High-strength, low-alloy steels (HSLA) are also often classified as low-carbon steels, however, also contain other elements such as copper, nickel, vanadium and molybdenum. Combined, these comprise up to 10 wt.% of the steel content. High-strength, low-alloy steels, as the name suggests, have higher strengths, which is achieved by heat treatment. They also retain ductility, making them easily formable and machinable. HSLA are more resistant to corrosion than plain low-carbon steels.

Medium-carbon steel

Medium-carbon steel has a carbon content of 0.25 – 0.60 wt.% and a manganese content of 0.60 – 1.65 wt.%. The mechanical properties of this steel are improved via heat treatment involving autenitising followed by quenching and tempering, giving them a martensitic microstructure.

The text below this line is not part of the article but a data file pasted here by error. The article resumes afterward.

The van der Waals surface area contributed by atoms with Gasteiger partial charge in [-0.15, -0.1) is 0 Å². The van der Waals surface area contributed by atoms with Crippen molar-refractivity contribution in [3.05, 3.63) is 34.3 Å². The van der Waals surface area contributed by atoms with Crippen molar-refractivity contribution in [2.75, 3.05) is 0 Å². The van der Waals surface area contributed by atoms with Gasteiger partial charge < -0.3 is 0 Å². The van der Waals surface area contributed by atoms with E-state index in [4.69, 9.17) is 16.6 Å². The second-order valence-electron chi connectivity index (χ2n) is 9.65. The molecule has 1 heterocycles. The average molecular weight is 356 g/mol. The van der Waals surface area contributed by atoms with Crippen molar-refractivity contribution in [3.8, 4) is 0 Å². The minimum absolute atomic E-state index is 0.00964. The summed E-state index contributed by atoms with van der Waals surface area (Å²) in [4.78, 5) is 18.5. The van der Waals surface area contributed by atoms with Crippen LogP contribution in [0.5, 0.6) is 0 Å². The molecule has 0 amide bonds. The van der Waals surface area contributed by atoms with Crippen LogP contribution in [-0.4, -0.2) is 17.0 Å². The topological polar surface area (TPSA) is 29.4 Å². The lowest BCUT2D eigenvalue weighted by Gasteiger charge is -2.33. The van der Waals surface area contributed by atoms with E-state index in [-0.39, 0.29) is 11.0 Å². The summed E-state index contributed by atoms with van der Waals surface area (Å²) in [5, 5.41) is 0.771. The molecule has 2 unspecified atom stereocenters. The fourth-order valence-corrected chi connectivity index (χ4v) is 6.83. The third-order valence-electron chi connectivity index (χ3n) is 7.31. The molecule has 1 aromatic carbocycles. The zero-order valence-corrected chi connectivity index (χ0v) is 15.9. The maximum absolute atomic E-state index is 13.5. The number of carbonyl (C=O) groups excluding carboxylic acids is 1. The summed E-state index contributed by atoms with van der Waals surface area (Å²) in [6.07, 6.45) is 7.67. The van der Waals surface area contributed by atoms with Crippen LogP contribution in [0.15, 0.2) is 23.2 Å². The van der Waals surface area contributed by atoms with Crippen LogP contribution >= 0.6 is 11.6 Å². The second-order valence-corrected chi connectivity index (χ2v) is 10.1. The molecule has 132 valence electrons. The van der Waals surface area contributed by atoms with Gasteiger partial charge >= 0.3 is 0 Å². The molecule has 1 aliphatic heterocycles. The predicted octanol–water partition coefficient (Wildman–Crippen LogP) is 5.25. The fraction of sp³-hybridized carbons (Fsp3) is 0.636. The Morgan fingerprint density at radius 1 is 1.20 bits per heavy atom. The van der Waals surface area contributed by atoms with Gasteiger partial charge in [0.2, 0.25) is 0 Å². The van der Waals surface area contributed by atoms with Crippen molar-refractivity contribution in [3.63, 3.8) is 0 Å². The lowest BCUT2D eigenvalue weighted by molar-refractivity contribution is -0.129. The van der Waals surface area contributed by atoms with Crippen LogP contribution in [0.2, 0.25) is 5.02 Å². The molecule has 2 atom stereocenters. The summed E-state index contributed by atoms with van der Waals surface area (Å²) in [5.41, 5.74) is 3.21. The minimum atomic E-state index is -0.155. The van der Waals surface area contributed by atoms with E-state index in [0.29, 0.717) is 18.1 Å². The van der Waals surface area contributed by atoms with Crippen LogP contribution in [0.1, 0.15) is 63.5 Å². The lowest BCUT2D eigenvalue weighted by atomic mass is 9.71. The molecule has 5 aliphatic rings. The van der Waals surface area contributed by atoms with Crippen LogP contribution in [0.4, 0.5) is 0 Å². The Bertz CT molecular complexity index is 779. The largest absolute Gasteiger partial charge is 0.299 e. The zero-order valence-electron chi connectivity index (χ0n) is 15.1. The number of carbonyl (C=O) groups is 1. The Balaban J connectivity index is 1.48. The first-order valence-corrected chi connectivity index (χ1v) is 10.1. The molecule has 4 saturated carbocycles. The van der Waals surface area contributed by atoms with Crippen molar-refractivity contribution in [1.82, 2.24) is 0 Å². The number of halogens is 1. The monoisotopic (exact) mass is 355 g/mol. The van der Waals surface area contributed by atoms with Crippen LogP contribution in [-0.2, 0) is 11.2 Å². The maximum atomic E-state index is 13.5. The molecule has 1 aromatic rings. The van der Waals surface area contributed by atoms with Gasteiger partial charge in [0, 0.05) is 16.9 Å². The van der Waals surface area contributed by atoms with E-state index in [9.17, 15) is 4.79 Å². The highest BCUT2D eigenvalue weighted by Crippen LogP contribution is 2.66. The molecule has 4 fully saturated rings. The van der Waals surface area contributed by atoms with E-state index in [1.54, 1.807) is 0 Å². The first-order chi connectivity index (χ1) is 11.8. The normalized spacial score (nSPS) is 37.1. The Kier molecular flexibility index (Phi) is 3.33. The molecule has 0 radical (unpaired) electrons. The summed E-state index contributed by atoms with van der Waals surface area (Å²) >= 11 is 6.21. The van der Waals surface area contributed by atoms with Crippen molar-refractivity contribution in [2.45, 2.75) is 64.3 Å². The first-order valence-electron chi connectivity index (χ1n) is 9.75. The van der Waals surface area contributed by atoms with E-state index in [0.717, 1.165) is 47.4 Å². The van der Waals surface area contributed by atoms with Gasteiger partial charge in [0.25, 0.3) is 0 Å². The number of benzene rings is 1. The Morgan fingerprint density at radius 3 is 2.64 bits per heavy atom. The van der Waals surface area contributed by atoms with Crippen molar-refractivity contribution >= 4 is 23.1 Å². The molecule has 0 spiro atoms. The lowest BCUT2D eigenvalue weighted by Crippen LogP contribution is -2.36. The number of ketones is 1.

Heat treatment can only be performed on very thin sections, however, additional alloying elements, such as chromium, molybdenum and nickel, can be added to improve the steels ability to be heat treated and, thus, hardened.

Hardened medium-carbon steels have greater strength than low-carbon steels, however, this comes at the expense of ductility and toughness.

High-carbon steel

High-carbon steel has a carbon content of 0.60– 1.40 wt.% and a manganese content of 0.30 – 0.90 wt.%. It has the highest hardness and toughness of the carbon steels and the lowest ductility. High-carbon steels are very wear-resistant as a result of the fact that they are almost always hardened and tempered.